Saturday, September 03, 2005

Waiting in the Dark

(Left: A thirty+ year old night-blooming cereus cactus.)

Last evening, I sat in the dark outside, waiting. As I sat there, I thought of the people who were doing the same thing in New Orleans, in Mississippi, in Alabama and the rest of the Gulf Coast and how differently the emotions surrounding our vigils would be made manifest.

The people of New Orleans and the rest of the Gulf Coast are waiting for food, for water, for medical supplies, and shelter. They are waiting to find out if they will survive or not. Their bodies are stressed in physical ways, but just not-knowing what is happening can push a body to illness and death. They are waiting to find out if they will be evacuated, split up from their families, moved away and for how long. I feel strongly for them. It could have been us here in North Carolina.

I remember sitting in the heat in my home in northeastern Orange County after Hurricane Fran had devastated the infrastructure in the area. I had no electricity and therefore, no water from the well. Temperatures were in the range of 90-100º F (around 37ºC most of the time) and humidity was just about as high. There was nothing to do but sit and wait for the restoration of my electricity, but I was sitting in relative luxury and didn’t have much structural damage to my home. It only took a week for us to get our power restored. It could have been worse for me had I lived nearer the coast as do most members of my family and the people of the affected areas of the Gulf.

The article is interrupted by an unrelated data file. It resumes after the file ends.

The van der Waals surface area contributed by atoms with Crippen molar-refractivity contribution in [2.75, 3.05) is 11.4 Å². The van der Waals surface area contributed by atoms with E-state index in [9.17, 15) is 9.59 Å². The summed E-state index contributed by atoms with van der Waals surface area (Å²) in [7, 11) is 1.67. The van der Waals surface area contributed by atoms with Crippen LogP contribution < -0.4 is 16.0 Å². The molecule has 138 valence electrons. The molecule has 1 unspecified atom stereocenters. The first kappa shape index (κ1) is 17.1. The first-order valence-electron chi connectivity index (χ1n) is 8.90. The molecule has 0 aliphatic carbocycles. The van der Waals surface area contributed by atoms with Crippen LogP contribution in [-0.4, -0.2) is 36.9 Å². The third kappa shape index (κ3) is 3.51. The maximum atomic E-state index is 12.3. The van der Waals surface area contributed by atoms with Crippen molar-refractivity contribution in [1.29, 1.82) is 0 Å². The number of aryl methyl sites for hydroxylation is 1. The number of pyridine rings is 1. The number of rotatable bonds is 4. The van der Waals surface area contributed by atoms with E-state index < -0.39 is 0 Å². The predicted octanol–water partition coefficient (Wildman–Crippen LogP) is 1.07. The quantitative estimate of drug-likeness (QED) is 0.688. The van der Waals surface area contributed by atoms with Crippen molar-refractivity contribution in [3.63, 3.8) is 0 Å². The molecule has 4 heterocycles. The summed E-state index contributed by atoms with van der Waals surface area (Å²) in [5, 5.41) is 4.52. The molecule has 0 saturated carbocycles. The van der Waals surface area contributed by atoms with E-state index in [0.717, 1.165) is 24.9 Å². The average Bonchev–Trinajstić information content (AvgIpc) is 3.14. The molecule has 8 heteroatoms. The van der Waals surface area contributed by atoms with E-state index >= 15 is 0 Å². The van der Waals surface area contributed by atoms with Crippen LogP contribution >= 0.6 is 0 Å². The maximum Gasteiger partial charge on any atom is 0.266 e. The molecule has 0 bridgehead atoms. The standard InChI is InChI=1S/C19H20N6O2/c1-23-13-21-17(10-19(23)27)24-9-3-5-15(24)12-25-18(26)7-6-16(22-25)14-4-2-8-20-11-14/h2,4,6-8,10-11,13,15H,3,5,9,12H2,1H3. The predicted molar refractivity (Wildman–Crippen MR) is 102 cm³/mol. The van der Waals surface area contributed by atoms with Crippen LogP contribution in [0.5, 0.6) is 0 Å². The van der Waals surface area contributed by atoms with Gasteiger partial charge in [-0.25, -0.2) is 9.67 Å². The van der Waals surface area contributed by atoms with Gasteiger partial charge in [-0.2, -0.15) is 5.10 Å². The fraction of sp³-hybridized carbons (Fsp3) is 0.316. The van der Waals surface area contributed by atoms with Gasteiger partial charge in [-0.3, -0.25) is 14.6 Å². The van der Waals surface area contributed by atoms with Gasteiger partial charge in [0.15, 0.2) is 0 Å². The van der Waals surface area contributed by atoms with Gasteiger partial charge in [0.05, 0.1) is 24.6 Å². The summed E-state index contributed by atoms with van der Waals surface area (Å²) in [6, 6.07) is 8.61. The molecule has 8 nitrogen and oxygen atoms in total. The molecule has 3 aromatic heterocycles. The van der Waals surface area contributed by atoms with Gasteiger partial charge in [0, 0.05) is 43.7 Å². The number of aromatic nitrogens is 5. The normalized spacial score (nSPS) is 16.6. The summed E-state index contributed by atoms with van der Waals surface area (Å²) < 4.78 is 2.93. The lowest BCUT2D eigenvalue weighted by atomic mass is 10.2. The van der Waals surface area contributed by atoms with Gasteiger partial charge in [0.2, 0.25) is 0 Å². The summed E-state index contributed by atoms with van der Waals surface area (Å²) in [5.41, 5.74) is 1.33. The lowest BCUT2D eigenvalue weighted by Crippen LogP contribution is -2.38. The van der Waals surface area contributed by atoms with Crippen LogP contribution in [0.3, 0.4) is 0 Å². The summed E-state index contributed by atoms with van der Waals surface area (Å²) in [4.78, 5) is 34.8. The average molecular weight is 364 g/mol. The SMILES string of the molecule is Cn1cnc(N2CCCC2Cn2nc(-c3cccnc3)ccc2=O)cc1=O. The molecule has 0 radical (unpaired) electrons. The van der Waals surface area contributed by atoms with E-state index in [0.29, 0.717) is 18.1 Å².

Last night, I was awaiting the opening of the flowers of my night-blooming cereus cactus, a plant that blooms at night, only a few times a year during the late summer. The flowers are beautiful white stars the size of a man’s hand and their splaying is a spectacular sight as they suddenly burst open a few petals at a time. I was given the plant over thirty years ago by a family of very religious Baptists who called it the “Jesus in the Manger” cactus. The blooming of this plant is a reminder to me of my heritage, of my home, of my childhood friends. Their blooms give hope and reminders of beauty.

I was waiting to see flowers bloom, while in the ruins of New Orleans, people were waiting to find out what will remain of their lives. They cling to hope and desperately seek something to offer them comfort.

(Left: Two opened blooms from a night-blooming cereus cactus. Double-click on the image for larger detail.)



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